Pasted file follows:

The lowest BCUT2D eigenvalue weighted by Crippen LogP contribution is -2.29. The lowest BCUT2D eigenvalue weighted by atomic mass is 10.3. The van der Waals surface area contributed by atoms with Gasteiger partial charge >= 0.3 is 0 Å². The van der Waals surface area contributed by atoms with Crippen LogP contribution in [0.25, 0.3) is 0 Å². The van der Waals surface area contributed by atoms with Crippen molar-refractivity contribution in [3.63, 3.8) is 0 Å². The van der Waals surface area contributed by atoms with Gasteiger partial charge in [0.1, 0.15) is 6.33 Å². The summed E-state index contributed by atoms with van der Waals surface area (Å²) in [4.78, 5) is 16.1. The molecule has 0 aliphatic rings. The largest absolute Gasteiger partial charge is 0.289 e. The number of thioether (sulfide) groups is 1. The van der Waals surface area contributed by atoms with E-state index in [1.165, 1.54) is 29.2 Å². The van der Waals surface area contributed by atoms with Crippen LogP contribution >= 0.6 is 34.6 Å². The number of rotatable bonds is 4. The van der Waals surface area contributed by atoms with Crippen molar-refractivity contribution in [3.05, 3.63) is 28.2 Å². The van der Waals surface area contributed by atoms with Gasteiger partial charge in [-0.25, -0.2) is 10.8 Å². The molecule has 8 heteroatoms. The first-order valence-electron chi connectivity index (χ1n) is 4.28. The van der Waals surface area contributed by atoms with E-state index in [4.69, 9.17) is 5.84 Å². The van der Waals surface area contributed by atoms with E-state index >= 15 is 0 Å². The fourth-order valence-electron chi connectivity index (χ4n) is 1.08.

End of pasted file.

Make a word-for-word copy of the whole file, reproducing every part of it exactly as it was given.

The lowest BCUT2D eigenvalue weighted by Crippen LogP contribution is -2.29. The lowest BCUT2D eigenvalue weighted by atomic mass is 10.3. The van der Waals surface area contributed by atoms with Gasteiger partial charge >= 0.3 is 0 Å². The van der Waals surface area contributed by atoms with Crippen LogP contribution in [0.25, 0.3) is 0 Å². The van der Waals surface area contributed by atoms with Crippen molar-refractivity contribution in [3.63, 3.8) is 0 Å². The van der Waals surface area contributed by atoms with Gasteiger partial charge in [0.1, 0.15) is 6.33 Å². The summed E-state index contributed by atoms with van der Waals surface area (Å²) in [4.78, 5) is 16.1. The molecule has 0 aliphatic rings. The largest absolute Gasteiger partial charge is 0.289 e. The number of thioether (sulfide) groups is 1. The van der Waals surface area contributed by atoms with E-state index in [1.165, 1.54) is 29.2 Å². The van der Waals surface area contributed by atoms with Crippen LogP contribution >= 0.6 is 34.6 Å². The number of rotatable bonds is 4. The van der Waals surface area contributed by atoms with Crippen molar-refractivity contribution in [3.05, 3.63) is 28.2 Å². The van der Waals surface area contributed by atoms with Gasteiger partial charge in [-0.25, -0.2) is 10.8 Å². The molecule has 8 heteroatoms. The first-order valence-electron chi connectivity index (χ1n) is 4.28. The van der Waals surface area contributed by atoms with E-state index in [4.69, 9.17) is 5.84 Å². The van der Waals surface area contributed by atoms with E-state index >= 15 is 0 Å². The fourth-order valence-electron chi connectivity index (χ4n) is 1.08.